“Precedent involving similar facts can help move a case beyond the otherwise hazy borders between excessive and acceptable force and thereby provide an officer notice that a specific use of force is unlawful.” Kisela v. Hughes, 584 U. S. ___, ___ (2018) (per curiam) (slip op., at 5) (internal quotation marks omitted). On the facts of this case, neither LaLonde nor any decision of this Court is sufficiently similar. For that reason, we grant Rivas-Villegas’ petition for certiorari and reverse the Ninth Circuit’s determination that Rivas-Villegas is not entitled to qualified immunity.

It is so ordered.

CITY OF TAHLEQUAH, OKLAHOMA, et al. v. AUSTIN P. BOND, as special administrator of the estate of DOMINIC F. ROLLICE, deceased

On Petition For Writ Of Certiorari To The United States Court Of Appeals For The Tenth Circuit

No. 20–1668. Decided October 18, 2021

Per Curiam.

 On August 12, 2016, Dominic Rollice’s ex-wife, Joy, called 911. Rollice was in her garage, she explained, and he was intoxicated and would not leave. Joy requested police assistance; otherwise, “it’s going to get ugly real quick.” 981 F. 3d 808, 812 (CA10 2020). The dispatcher asked whether Rollice lived at the residence. Joy said he did not but explained that he kept tools in her garage.

 Officers Josh Girdner, Chase Reed, and Brandon Vick responded to the call. All three knew that Rollice was Joy’s ex-husband, was intoxicated, and would not leave her home.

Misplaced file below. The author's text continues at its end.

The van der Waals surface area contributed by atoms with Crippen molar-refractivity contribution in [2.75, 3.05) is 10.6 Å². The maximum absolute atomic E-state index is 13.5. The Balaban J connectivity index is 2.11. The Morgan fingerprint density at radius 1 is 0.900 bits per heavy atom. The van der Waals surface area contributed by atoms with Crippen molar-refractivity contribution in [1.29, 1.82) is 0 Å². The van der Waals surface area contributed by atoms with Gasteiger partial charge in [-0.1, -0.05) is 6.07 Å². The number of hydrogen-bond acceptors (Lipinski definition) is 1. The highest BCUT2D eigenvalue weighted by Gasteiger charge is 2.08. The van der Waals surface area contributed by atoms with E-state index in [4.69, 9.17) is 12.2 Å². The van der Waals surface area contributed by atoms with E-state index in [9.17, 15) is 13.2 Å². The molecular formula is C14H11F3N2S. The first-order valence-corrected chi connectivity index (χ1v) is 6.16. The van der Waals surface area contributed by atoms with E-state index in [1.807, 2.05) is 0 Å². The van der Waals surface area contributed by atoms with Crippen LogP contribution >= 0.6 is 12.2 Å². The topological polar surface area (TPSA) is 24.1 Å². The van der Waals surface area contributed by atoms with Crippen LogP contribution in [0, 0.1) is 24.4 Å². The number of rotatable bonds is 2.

Joy met the officers out front and led them to the side entrance of the garage. There the officers encountered Rollice and began speaking with him in the doorway. Rollice expressed concern that the officers intended to take him to jail; Officer Girdner told him that they were simply trying to get him a ride. Rollice began fidgeting with something in his hands and the officers noticed that he appeared nervous. Officer Girdner asked if he could pat Rollice down for weapons. Rollice refused.

 Police body-camera video captured what happened next. As the conversation continued, Officer Girdner gestured with his hands and took one step toward the doorway, causing Rollice to take one step back. Rollice, still conversing with the officers, turned around and walked toward the back of the garage where his tools were hanging over a workbench. Officer Girdner followed, the others close behind. No officer was within six feet of Rollice. The video is silent, but the officers stated that they ordered Rollice to stop. Rollice kept walking. He then grabbed a hammer from the back wall over the workbench and turned around to face the officers. Rollice grasped the handle of the hammer with both hands, as if preparing to swing a baseball bat, and pulled it up to shoulder level. The officers backed up, drawing their guns. At this point the video is no longer silent, and the officers can be heard yelling at Rollice to drop the hammer.

 He did not. Instead, Rollice took a few steps to his right, coming out from behind a piece of furniture so that he had an unobstructed path to Officer Girdner. He then raised the hammer higher back behind his head and took a stance as if he was about to throw the hammer or charge at the officers. In response, Officers Girdner and Vick fired their weapons, killing Rollice.

 Rollice’s estate filed suit against, among others, Officers Girdner and Vick, alleging that the officers were liable under 42 U. S. C. §1983, for violating Rollice’s Fourth Amendment right to be free from excessive force. The officers moved for summary judgment, both on the merits and on qualified immunity grounds. The District Court granted their motion. Burke v. Tahlequah, 2019 WL 4674316, *6 (ED Okla., Sept. 25, 2019). The officers’ use of force was reasonable, it concluded, and even if not, qualified immunity prevented the case from going further. Ibid.